Infants at risk of tooth decay from high-sugar snacks

10 November 2021
7 min read

As part of Sugar Awareness Week (November 8-14), Action on Sugar are calling for the removal of misleading sugar claims on baby and toddler sweet snacks, such as biscuits and rusks.

A new product survey by Action on Sugar (based at Queen Mary University of London) has exposed the alarming amounts of sugars found in many baby & toddler sweet snacks such as biscuits, rusks, oat bars and puffs.

Their survey revealed that some products contained two teaspoons (around eight grams) of free sugars per serve – despite the fact that children of this age should not be eating any free sugars at all. Meanwhile, children aged 1.5 to three are exceeding seven teaspoons (27.9g) of free sugars a day – which isn’t far off the daily sugar limit for adults, which stands at 30 grams.

Free sugars are any sugars added to food and drink, either at home or by a manufacturer, but also includes naturally occurring sugars, such as honey, syrups (maple, agave and golden), nectars (blossom), and unsweetened fruit juices, vegetable juices and smoothies. However, sugar found naturally in milk, fruit and vegetables do not count as free sugars.

According to Action on Sugar, free sugans in food and drinks are the main cause of tooth decay.

The group of experts is particularly concerned with claims such as ‘no added sugar/refined sugar’ when such ingredients are replaced by fruit concentrates (which are still a type of free sugars and should be limited).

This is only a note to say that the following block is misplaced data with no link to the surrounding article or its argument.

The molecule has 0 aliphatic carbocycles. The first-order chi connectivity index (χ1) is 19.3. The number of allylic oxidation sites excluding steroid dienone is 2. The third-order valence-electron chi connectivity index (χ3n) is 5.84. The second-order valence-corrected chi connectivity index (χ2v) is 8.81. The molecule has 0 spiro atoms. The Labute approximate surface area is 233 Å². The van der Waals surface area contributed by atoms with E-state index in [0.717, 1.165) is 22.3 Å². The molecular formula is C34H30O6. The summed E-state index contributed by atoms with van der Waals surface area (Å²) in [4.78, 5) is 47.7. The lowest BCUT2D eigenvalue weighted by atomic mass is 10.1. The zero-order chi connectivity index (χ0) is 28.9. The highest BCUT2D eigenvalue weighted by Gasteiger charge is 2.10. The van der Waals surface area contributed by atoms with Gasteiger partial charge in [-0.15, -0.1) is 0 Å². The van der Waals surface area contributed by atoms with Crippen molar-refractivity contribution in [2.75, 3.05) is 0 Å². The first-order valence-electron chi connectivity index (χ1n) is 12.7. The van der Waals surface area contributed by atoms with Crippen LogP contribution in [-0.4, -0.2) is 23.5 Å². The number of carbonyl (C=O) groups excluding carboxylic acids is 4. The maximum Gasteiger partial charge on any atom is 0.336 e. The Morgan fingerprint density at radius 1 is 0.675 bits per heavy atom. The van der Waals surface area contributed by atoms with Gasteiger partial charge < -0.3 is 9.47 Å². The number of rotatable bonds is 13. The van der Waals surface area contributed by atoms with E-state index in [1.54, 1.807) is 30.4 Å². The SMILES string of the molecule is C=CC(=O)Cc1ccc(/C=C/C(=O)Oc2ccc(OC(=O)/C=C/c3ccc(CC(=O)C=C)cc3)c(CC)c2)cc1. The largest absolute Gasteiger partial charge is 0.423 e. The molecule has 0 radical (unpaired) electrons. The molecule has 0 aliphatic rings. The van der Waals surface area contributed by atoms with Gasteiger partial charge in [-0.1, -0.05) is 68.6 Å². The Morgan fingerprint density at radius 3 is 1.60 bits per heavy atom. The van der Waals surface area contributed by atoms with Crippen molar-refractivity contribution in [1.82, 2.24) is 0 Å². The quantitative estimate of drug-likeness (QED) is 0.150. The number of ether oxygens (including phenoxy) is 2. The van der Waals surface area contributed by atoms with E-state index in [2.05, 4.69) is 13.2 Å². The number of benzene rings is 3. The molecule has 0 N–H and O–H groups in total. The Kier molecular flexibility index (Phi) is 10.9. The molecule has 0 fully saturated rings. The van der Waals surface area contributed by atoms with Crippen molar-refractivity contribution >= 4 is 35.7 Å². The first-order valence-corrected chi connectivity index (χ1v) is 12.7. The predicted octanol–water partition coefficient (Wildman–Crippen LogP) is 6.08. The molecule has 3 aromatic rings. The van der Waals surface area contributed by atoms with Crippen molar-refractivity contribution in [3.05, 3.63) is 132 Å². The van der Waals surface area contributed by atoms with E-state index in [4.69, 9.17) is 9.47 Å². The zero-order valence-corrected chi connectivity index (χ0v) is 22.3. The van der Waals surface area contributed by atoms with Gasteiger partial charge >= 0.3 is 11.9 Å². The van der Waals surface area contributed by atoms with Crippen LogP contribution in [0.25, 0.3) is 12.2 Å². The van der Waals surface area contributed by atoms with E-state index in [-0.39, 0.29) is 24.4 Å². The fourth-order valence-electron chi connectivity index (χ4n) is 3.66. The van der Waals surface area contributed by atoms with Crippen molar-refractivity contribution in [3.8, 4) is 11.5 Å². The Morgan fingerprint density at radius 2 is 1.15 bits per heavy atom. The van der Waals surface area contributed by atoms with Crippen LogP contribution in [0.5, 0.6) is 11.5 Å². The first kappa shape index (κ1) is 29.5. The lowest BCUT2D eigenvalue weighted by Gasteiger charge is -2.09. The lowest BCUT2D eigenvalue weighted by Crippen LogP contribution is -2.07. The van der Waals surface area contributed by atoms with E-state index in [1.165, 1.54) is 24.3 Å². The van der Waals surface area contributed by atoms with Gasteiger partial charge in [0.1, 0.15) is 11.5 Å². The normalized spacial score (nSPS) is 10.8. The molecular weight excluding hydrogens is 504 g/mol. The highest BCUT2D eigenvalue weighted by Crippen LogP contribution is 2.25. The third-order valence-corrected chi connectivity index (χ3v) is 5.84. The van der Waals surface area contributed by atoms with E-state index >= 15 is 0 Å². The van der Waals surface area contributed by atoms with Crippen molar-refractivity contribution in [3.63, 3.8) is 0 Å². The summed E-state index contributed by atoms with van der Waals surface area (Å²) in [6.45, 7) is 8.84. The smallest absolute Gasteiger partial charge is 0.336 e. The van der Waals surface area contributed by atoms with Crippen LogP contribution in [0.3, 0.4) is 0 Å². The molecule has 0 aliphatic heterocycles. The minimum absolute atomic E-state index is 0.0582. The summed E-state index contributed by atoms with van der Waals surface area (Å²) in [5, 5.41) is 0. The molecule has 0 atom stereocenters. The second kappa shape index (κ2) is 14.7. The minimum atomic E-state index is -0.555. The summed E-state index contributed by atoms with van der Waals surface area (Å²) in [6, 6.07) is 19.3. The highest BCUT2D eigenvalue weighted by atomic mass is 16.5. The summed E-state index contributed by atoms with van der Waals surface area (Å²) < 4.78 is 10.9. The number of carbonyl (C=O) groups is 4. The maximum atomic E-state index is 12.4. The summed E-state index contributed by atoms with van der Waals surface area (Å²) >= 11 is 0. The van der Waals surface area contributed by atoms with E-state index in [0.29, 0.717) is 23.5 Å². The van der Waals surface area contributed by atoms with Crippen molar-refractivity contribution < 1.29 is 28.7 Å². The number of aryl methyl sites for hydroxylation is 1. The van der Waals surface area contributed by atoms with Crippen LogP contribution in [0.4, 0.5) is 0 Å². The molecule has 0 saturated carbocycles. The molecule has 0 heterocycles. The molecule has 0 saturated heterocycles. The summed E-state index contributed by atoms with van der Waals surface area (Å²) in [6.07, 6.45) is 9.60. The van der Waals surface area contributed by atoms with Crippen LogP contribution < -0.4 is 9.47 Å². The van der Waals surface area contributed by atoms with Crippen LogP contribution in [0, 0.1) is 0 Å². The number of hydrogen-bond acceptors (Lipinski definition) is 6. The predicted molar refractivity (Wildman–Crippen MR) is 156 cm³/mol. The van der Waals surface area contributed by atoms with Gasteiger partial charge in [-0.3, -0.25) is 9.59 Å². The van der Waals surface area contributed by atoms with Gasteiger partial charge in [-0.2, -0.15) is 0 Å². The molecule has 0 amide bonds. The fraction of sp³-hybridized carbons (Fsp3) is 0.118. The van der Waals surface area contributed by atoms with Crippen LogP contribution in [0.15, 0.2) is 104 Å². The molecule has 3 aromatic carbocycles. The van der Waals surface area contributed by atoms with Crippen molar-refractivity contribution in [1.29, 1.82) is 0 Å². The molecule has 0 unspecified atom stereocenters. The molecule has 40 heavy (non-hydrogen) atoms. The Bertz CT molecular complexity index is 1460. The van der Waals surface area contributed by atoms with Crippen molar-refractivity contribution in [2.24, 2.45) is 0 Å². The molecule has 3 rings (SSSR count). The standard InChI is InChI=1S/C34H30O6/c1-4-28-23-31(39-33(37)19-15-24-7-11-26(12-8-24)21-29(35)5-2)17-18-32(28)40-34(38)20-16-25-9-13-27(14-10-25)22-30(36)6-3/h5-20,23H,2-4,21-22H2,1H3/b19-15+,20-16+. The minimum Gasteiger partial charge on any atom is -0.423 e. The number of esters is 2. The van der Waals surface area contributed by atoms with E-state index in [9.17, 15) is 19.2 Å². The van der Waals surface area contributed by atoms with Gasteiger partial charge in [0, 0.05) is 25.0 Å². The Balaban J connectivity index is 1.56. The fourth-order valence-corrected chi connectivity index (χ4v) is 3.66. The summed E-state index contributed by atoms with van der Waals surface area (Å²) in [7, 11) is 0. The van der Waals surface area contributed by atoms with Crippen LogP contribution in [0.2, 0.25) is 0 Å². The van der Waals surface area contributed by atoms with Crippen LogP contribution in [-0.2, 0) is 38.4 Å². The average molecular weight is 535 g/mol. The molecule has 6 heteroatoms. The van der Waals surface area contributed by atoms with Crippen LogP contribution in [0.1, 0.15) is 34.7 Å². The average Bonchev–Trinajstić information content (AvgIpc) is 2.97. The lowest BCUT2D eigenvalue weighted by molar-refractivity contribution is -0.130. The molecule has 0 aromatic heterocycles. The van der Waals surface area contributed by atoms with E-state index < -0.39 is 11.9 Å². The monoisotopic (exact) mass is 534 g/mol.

Action on Sugar is also urging the government to finally publish its long-awaited composition guidelines for baby and toddler products which will guide manufacturers on how much sugars should be used – making them mandatory in order to create a level-playing field across the sector.

The product survey, which analysed 73 baby and toddler sweet snacks sold in stores, found ‘Heinz Farley's Mini Rusks Original’ to be the worst offender, with 8.7g of sugars per serve – that’s the equivalent of 2 teaspoons of sugar! Despite the health claims about added vitamins and minerals on pack, this product also contains added sugar. This was followed by ‘Organix Banana Soft Oaty Bars’ at 8.1g of sugars per serve, which are sweetened with apple juice concentrate (a type of free sugars).

When it comes to sugars per 100g – a third (27 of the 73) of the products surveyed would receive a red (high) label for sugars if baby and toddler foods carried traffic light labelling on front of pack.

Rather worryingly, five Kiddylicious products scored the worst for sugars per 100g:

‘Kiddylicious Banana Crispy Tiddlers’ are made up of over half sugars (59g per 100g), whilst ‘Kiddylicious Pineapple, Coconut & Mango Juicy Fruit Bars’ are nearly a third sugars (30.7g per 100g).

Only six products out of 73 (eight per cent) would get a green (low) label for sugars.

Currently, there is a gap in legislation for labelling baby and children’s food and drink with front of pack traffic light labelling, which means these products are not required to display them. Yet all the products surveyed that would be red (high) for sugars (under the current traffic light system) also featured a claim that could be distracting and possibly misleading“Packed with vitamins and minerals” or “Made with real fruit” – despite containing added sugar, fruit juice concentrates or similar – all of which are free sugars and considered harmful to health.

High and low sugars examples are in Table 1 below.

Table 1: Baby & Toddler sweet snacks with highest and lowest from each category in sugars per 100g

Product Name

Sugars (g) Per

Age Guidance (months)

Front of Pack Claims


Baked/Hard texture



Heinz Farley's Mini Rusks Original


Seven +

·         Golden baked goodness

·         Packed with 7 key vitamins & minerals including iron and calcium